Among other bright spots is South Brook 6-8, in the West Liberty section of Brookline, where the learning growth, as measured by state tests, puts it in the top 15% of schools in the state.

The report also highlights a multifaceted effort to revitalize Perry High School, in the Perry North neighborhood on the North Side, where 77% of students are Black, the same percentage are economically disadvantaged and academic achievement is low.

Perry senior Alyssa Vogel said in the report she and her classmates know they receive less technology and fewer resources because of the school’s small size — just 361 students in the building — and that makes them feel “disrespected and devalued.”

However, for the past two years a collaborative of students, staff and community partners including A+ Schools and One Northside, an initiative of the Buhl Foundation, has been working to re-create Perry as a school that provides a “strong liberal arts foundation” with a chance to earn college credit in high school and offer technical skills that can lead to jobs.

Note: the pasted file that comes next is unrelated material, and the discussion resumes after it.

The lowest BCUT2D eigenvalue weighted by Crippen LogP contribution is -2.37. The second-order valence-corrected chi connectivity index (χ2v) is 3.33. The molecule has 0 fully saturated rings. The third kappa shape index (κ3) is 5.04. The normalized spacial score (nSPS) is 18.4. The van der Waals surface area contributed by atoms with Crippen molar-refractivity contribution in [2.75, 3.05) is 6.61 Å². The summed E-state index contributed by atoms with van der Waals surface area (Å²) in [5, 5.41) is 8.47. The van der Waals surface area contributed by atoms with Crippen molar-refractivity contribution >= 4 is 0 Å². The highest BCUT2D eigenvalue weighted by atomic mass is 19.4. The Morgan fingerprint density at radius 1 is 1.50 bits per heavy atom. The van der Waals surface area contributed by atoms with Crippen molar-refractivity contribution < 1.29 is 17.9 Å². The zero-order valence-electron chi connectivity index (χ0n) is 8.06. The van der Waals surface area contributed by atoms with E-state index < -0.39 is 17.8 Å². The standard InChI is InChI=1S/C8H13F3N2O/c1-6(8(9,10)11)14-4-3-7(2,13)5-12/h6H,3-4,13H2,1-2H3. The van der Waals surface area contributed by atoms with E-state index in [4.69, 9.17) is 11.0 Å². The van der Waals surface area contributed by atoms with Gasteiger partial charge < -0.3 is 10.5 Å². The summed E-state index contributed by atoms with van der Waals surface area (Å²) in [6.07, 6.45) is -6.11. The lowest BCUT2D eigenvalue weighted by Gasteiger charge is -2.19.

The effort has prompted the district administration to include Perry as one of three high schools targeted in the next phase of its strategic plan.

A continued sore spot in the district is disparate discipline.

Among the 2,331 students who were suspended at least once in 2019-2020, 79% were Black and 12% were white. Districtwide, 52% of students are Black. The report said the 2019-2020 racial disparity in suspensions is “slightly greater” than the previous year.

Of those suspended at least once, 34% had disabilities and 89% were low-income.

Out-of-school suspension rates range from zero at Banksville K-5 in Banksville and Montessori PreK-5 in Friendship to 37% at  Milliones 6-12 in the Hill District. At Milliones, 88%  of students are Black and 89% are economically disadvantaged.